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Most authors define functions this way:

Given the sets $A$ and $B$. A relation is a subset of $A\times B$. Then given a relation $R$, we define $Dom_R=\{x|(x,y)\in R\}$ and $Img_R=\{x|(y,x)\in R\}$.

Then a function from $A$ to $B$, $f:A\rightarrow B$, is a relation with the property that each element of the domain is related to exactly one element of the image, such that $Dom_f=A$ and $Img_f\subseteq B$.

Well, if we accept those definitions, functions are just special sets of ordered pairs (remember, functions are relations and, as far as I know, this is emphasized in most books). Specifying the set of inputs and the set of outputs is just necessary when describing functions using the axiom of replacement of ZFC, but what really dictates which set is which is its elements. Thus, for example, the function \begin{align}f:\{0,1\}&\rightarrow \mathbb{R}\\0&\mapsto2\\1&\mapsto 3\end{align} and the function \begin{align}g:\{0,1\}&\rightarrow \{2,3\}\\0&\mapsto2\\1&\mapsto 3\end{align} are the same, since both are the set $\{(0,2),(1,3)\}$. The thing is that $g$ is considered a surjection while $f$ is not. And this is really a problem.

Furthermore, the concept of a graph of a function $Gr(f)$, which is the set $\{(x,f(x))|x\in Dom_f\}$, loses its sense, since the graph would be the function itself.

Wouldn't be much better to define the function as an ordered triple $(A,B,f)$, where $A$ is the domain, $B$ the codomain and $f$ the relation with the properties decribed above? It's diferent, since $f$ itself would not be a function, but only the ordered triple would. Then we could define $Gr((A,B,f)):=f$. In this case, the graph of the function would be a relation instead of the function. Also, the notation $f:A\rightarrow B$ could still be used to describe $(A,B,f)$.

To force the function to be a relation, we would have to define relation the same way: the relation would also be an ordered triple $(A,B,R)$, where $R \subseteq A\times B$. But in this case, the relation is not a set of ordered pairs, but the 'graph of the relation' is.

The third and last option is to define both relation and function as a set of ordered pairs, as usually. But although injectivity is a property of a function, surjectivity would rather be a relation between a function $f$ and another given set $B$ called codomain.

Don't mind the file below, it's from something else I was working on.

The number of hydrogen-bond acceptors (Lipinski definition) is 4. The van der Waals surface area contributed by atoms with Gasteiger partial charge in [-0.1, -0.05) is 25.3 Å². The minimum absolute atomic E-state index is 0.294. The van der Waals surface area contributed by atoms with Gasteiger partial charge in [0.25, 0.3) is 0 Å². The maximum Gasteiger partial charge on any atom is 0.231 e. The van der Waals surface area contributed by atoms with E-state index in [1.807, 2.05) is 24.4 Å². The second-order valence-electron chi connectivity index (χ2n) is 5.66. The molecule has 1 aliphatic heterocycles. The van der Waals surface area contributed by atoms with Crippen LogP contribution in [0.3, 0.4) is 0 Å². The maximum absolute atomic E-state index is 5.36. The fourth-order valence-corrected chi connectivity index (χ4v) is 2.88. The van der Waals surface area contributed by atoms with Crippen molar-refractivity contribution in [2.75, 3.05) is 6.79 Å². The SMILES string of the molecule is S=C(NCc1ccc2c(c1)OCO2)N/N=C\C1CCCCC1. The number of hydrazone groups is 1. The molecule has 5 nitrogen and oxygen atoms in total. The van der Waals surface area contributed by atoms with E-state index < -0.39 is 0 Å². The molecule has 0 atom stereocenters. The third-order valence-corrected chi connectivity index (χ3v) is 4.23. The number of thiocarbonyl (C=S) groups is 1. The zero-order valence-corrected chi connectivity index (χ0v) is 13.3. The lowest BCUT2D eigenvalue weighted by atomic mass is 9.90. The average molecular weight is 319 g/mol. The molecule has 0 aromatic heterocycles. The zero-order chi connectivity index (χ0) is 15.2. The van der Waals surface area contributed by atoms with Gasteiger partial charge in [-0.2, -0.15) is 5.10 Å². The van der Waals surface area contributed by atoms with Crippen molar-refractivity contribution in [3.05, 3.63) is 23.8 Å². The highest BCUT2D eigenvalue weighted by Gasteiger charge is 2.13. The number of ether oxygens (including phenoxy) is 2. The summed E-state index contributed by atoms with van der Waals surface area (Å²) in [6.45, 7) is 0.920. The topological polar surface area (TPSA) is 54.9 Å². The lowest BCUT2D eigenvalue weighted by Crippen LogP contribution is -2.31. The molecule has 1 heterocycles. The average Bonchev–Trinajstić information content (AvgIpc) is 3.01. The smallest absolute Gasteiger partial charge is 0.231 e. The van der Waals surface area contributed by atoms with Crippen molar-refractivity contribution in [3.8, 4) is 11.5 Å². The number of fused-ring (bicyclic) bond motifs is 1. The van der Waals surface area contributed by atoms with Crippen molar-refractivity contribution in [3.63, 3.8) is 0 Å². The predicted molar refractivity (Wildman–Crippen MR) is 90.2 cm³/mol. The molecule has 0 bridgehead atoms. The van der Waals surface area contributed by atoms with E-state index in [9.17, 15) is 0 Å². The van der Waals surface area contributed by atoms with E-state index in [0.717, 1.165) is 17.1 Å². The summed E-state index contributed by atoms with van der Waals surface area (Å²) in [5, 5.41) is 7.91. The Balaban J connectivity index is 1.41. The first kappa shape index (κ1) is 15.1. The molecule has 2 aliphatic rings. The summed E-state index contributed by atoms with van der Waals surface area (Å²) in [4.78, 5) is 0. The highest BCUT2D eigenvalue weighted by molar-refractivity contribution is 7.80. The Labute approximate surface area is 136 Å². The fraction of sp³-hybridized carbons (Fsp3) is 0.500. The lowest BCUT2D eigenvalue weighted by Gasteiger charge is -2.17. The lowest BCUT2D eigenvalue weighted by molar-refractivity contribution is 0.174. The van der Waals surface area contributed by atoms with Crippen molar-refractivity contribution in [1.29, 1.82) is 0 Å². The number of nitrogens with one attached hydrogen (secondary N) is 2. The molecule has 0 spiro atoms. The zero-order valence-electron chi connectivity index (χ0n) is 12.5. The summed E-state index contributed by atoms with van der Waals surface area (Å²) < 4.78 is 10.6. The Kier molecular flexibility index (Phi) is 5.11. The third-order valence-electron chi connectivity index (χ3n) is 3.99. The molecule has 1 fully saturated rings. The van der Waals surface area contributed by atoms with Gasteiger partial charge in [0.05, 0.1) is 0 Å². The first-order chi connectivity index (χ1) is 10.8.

Am I getting it right? If so, what is the best way to define function? Define function not as a relation but a triple or define relation not as a set of ordered pairs but a triple? Or another option?

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    $\begingroup$ The correct way to define a function is as a triple $(A,f,B)$ where $A$ is the domain, $B$ is the codomain, and $f\subseteq A\times B$ satisfying the familiar conditions. $\endgroup$ – Ittay Weiss Oct 10 '15 at 12:27
  • $\begingroup$ It depends on the context you are working in. In settheory functions are identified as special subsets of $A\times B$. In the theory of categories $f:=\langle A,G_f,B\rangle$ is a function with domain $A$, codomain $B$ and graph $G_f\subseteq A\times B$. In my view the best strategy is just to go along with these (mastered) differences. $\endgroup$ – drhab Oct 10 '15 at 12:36
  • $\begingroup$ Also for a set $A$ domain (and codomain) can be defined. $A$ is not demanded to be a relation for that: $x\in\text{Dom}(A)$ if $\langle x,y\rangle\in A$ for some $y$. $\endgroup$ – drhab Oct 10 '15 at 12:42
  • $\begingroup$ drhab. The problem is, in settheory, it seems that surjectivity is treated as a property of the function. And I guess that would be wrong... $\endgroup$ – João Victor Bateli Romão Oct 10 '15 at 12:43
  • $\begingroup$ @drhab: What? How are you defining $\langle x,y\rangle$? $\endgroup$ – MPW Oct 10 '15 at 12:52
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One way to proceed is the following, starting from the concept of ordered couple, defined set-theoretically in the usual way.

We define when a set is a relation :

$R \text { is a relation } \ ↔ ∀z(z \in R → ∃x \ ∃y \ (z = \langle x,y \rangle \ ))$.

Thus, a relation is a set of ordered couples.

As usual, we write $xRy$ for $\langle x,y \rangle \in R$.

We define :

$\mathcal {Dom}_R = \{ x : \exists y \ (x R y) \}$

and :

$\mathcal {Img}_R = \{ y : \exists x \ (x R y) \}$.

Then we define when a relation is a function :

$f \text { is a function } ↔ f \text { is a relation } \land ∀x \ ∀y \ ∀z \ (xfy ∧ xfz → y=z)$.

Up to now, no "$A$s" nor "$B$s".

Then we say :

$f \text { is a function from } A \text { into } B \leftrightarrow f \text { is a function } \land \mathcal {Dom}_f=A \land \mathcal {Img}_f \subseteq B$;

$f \text { is a function from } A \text { onto } B \leftrightarrow f \text { is a function } \land \mathcal {Dom}_f=A \land \mathcal {Img}_f = B$.


See : Patrick Suppes, Axiomatic set theory (1960), page 88.

See also : Kenneth Kunen, The Foundations of Mathematics (2009), page 24-25.